An Unconventional Nobel Laureate

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Selma_Lagerlof_(1908),_painted_by_Carl_Larsson

Have you ever found yourself looking at the heteronormative sausage-fest that is the Nobel Prize lineup and said, “I wonder if the hoity-toity Swedish Academy will ever give the Literature Nobel to a genre-bending disabled lesbian children’s book author?” Funny you should ask.

Let me introduce you to Selma Lagerlöf, a Nobel-winning, disabled, Swedish, cross-genre, lady-loving author. “Well,” you say, “at last! Progress! We live in a more inclusive time! Surely, we will no longer have years when the Nobel Prizes are awarded exclusively to men! It is no longer 1901! Or 1904-05, 1906-08, 1910, 1912-1925, 1927, 1929-30, 1932-34, 1936-37, 1939, 1948-1962, 1965, 1967-75, 1978, 1980-81, 1984-85, 1987, 1989-90, 1994, 1998-2002, 2005-6, 2010, 2012, or even 2016—you know, those seventy-five non-consecutive years where no women at all were awarded any Nobels in any category.” It is still, in fact, 2016, but I don’t correct you because I am a good friend and because you are a rhetorical device.

But that edgy, innovative Swedish writer is not someone who you’ll see in pictures from this year’s Nobel banquet, sitting next to an astonished-looking king of Sweden (his face always does that), singing drinking-songs while pounding shots of schnapps, as is the Swedish way. Selma Lagerlöf, in fact, won the Nobel prize in literature in 1909, and was the first woman to ever do so.

Born and raised in rural Sweden, Selma contracted a mysterious childhood illness which affected the development of her legs and hips and which would trouble her for the rest of her life. Despite her father’s opposition, Lagerlöf pursued her education, eventually becoming a school teacher and a writer. She garnered considerable critical and commercial success with the publication of her first book, Gösta Berling’s Saga, which was considered by many of her contemporaries to be one of the best Swedish novels ever written.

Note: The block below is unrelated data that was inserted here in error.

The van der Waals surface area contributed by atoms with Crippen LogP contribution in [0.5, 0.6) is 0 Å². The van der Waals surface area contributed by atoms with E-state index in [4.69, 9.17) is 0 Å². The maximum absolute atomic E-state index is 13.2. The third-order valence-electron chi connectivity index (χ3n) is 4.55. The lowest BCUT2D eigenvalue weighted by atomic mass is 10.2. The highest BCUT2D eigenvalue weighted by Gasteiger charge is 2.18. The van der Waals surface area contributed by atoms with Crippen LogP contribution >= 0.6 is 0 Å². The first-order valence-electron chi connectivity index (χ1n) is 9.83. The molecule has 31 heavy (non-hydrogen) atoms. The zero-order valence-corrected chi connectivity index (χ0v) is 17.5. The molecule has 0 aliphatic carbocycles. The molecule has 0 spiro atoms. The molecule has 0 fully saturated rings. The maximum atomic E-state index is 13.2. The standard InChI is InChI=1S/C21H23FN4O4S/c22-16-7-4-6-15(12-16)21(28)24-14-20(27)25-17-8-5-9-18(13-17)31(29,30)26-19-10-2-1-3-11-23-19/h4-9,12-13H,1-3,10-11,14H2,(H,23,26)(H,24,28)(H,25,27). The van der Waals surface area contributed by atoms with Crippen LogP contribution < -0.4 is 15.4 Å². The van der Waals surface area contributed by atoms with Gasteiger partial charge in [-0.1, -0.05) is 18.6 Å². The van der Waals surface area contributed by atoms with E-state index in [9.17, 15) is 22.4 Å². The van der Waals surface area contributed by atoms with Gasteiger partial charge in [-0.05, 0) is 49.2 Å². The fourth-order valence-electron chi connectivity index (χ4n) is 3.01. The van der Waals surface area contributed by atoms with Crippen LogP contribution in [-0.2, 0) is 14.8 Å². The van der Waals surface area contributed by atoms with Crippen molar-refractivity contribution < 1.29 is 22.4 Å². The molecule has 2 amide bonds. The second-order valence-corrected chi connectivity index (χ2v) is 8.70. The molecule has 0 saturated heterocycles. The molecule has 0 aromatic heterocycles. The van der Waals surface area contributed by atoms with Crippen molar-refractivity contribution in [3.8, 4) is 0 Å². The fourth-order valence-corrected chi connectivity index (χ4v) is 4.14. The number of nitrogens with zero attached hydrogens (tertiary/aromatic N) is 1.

Though Lagerlöf wrote many innovative and critically well-received novels for adults, in the modern era she is perhaps best remembered for her children’s book Nils Holgerssons underbara resa genom Sverige, which tells the story of a naughty boy who is shrunk by an elf and then travels around Sweden on the back of a goose. Until just a few weeks ago, Sweden’s twenty-krona bill had Selma’s portrait on one side and on the other side a goose with a tiny rider flying over rolling farmland. However, the twenty has recently been redesigned and Selma’s portrait has been replaced with that other powerhouse of Swedish literature, Astrid Lindgren.

Just a few days ago I had the chance to ask a Swedish children’s librarian, and a very well-read Swedish teenager for their opinions of Selma Lagerlöf—to my surprise neither of them had read any of her work, though they had both heard of her. The librarian knew biographical details, and the teen said she had received an illustrated edition as a gift, but neither had actually read any of Lagerlöf’s writing. Turns out that winning the Nobel in Literature doesn’t guarantee you a readership, at least not a hundred years later. Perhaps there is some comfort in that. Maybe Nobel Prizes aren’t all they’re cracked up to be.